1. Obedience at home was the subject of a recent essay in this space. Those who do not obey the corporate government are subject to restrictions on personal freedom. For those who are serious about telling the truth to the masses, imprisonment and torture await.
  2. Oppression abroad is obvious even to the typical television-watching American with a reasonably open mind. In the United States of Absurdity, we depend upon our ever-dwindling rural humans for cannon fodder. After all, as pointed out by U.S. President Jimmy Carter during his final year in the Oval Office, the Persian Gulf and its resources belong to us. By extension, the world is our oilster.
  3. Consider one of the many adverse consequences associated with civilization. Industrial civilization converts the living planet into bricks, mortar, and city-centered human habitat. That inexpensive meal served at my favorite restaurant seemed like a great deal, until I thought about the actual, hidden costs associated with getting the meal on my plate.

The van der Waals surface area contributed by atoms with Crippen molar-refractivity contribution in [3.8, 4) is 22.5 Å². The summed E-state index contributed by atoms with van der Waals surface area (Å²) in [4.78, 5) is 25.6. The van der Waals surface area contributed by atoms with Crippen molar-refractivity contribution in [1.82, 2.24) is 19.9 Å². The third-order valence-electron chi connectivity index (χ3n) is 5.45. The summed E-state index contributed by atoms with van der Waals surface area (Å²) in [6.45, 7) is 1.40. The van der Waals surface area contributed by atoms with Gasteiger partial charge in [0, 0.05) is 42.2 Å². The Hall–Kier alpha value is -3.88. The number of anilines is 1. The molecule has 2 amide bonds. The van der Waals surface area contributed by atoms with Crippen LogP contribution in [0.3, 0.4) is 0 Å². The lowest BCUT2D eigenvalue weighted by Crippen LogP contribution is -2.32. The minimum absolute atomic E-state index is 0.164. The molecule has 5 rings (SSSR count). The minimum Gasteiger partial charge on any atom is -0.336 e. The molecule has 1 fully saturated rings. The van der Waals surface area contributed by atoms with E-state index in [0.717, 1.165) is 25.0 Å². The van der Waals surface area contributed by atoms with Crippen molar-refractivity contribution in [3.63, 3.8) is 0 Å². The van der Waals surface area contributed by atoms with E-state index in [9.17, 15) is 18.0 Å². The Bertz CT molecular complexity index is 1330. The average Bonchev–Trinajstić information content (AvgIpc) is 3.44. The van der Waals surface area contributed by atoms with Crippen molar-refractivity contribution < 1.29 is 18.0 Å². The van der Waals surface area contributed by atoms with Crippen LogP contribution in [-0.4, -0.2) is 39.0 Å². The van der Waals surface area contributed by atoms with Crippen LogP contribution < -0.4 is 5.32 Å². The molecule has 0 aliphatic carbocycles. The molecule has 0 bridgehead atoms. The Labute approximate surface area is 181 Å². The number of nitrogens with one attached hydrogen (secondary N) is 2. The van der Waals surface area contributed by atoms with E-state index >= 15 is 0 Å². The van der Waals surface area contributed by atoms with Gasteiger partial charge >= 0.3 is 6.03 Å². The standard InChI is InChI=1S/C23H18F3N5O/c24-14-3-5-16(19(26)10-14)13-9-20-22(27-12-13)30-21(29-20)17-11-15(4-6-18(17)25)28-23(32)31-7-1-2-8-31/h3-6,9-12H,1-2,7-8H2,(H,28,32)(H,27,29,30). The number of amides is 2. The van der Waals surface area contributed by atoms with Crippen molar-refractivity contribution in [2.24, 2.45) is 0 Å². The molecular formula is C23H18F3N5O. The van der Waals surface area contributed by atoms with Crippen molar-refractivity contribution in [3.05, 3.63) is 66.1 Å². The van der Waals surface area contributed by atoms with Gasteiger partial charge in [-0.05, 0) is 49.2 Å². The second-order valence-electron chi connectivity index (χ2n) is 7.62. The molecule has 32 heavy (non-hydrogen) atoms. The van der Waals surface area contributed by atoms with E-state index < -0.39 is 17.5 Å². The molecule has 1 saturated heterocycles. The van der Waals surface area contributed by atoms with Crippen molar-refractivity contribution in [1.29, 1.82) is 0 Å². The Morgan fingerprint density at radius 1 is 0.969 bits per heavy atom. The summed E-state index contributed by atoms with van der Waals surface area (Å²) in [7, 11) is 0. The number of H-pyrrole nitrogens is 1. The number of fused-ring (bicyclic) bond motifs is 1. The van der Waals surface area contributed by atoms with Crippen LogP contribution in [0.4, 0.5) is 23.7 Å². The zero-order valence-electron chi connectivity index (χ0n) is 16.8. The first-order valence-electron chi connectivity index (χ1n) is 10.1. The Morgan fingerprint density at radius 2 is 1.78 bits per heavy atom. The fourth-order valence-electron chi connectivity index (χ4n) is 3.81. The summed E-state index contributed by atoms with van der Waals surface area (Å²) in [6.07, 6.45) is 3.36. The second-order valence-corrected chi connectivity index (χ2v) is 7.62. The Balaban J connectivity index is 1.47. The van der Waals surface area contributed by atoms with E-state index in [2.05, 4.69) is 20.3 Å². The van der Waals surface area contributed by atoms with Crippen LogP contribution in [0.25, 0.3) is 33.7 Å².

Finally aware of the costs, which include suffering by humans and other animals, my own heart is burdened.

why tepco is risking the removal of rods without further delay?

globalresearch | A Mainichi Shimbun editorial mentions in passing that the Reactor 4 pool contains 202 fresh fuel assemblies.(3) The presence of new fuel rods was confirmed in the TEPCO press release, which described the first assembly lifted into the transfer cask as an “un-irradiated fuel rod.” Why were new rods being stored inside a spent-fuel pool, which is designed to hold expended rods? What threat of criticality do these fresh rods pose if the steel frame collapses or if crane operators drop one by accident onto other assemblies, as opposed to a spent rod?